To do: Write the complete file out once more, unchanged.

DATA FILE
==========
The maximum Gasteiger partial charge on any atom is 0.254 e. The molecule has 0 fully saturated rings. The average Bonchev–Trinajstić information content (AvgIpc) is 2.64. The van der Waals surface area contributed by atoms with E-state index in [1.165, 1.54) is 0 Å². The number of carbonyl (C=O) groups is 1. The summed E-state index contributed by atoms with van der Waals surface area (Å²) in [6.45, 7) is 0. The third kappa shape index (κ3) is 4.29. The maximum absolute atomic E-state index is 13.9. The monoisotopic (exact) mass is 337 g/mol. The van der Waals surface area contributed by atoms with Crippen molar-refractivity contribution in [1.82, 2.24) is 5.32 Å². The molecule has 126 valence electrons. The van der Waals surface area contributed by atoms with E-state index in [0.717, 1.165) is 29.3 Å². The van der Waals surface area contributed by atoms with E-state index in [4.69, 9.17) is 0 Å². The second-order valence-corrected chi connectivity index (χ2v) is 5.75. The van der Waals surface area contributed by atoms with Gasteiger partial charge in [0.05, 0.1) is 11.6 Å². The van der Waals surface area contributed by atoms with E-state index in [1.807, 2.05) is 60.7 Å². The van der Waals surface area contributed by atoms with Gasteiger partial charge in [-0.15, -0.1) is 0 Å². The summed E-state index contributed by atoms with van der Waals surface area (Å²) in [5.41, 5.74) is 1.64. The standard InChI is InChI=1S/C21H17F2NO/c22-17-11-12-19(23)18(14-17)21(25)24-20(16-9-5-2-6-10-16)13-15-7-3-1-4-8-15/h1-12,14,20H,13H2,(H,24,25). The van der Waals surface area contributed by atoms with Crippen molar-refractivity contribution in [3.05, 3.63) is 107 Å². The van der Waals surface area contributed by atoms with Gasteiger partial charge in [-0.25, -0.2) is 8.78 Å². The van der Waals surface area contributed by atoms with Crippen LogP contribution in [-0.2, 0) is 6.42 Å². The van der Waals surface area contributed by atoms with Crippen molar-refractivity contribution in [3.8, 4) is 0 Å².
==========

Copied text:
The maximum Gasteiger partial charge on any atom is 0.254 e. The molecule has 0 fully saturated rings. The average Bonchev–Trinajstić information content (AvgIpc) is 2.64. The van der Waals surface area contributed by atoms with E-state index in [1.165, 1.54) is 0 Å². The number of carbonyl (C=O) groups is 1. The summed E-state index contributed by atoms with van der Waals surface area (Å²) in [6.45, 7) is 0. The third kappa shape index (κ3) is 4.29. The maximum absolute atomic E-state index is 13.9. The monoisotopic (exact) mass is 337 g/mol. The van der Waals surface area contributed by atoms with Crippen molar-refractivity contribution in [1.82, 2.24) is 5.32 Å². The molecule has 126 valence electrons. The van der Waals surface area contributed by atoms with E-state index in [0.717, 1.165) is 29.3 Å². The van der Waals surface area contributed by atoms with E-state index in [4.69, 9.17) is 0 Å². The second-order valence-corrected chi connectivity index (χ2v) is 5.75. The van der Waals surface area contributed by atoms with Gasteiger partial charge in [0.05, 0.1) is 11.6 Å². The van der Waals surface area contributed by atoms with E-state index in [1.807, 2.05) is 60.7 Å². The van der Waals surface area contributed by atoms with Gasteiger partial charge in [-0.15, -0.1) is 0 Å². The summed E-state index contributed by atoms with van der Waals surface area (Å²) in [5.41, 5.74) is 1.64. The standard InChI is InChI=1S/C21H17F2NO/c22-17-11-12-19(23)18(14-17)21(25)24-20(16-9-5-2-6-10-16)13-15-7-3-1-4-8-15/h1-12,14,20H,13H2,(H,24,25). The van der Waals surface area contributed by atoms with Crippen molar-refractivity contribution in [3.05, 3.63) is 107 Å². The van der Waals surface area contributed by atoms with Gasteiger partial charge in [-0.25, -0.2) is 8.78 Å². The van der Waals surface area contributed by atoms with Crippen LogP contribution in [-0.2, 0) is 6.42 Å². The van der Waals surface area contributed by atoms with Crippen molar-refractivity contribution in [3.8, 4) is 0 Å².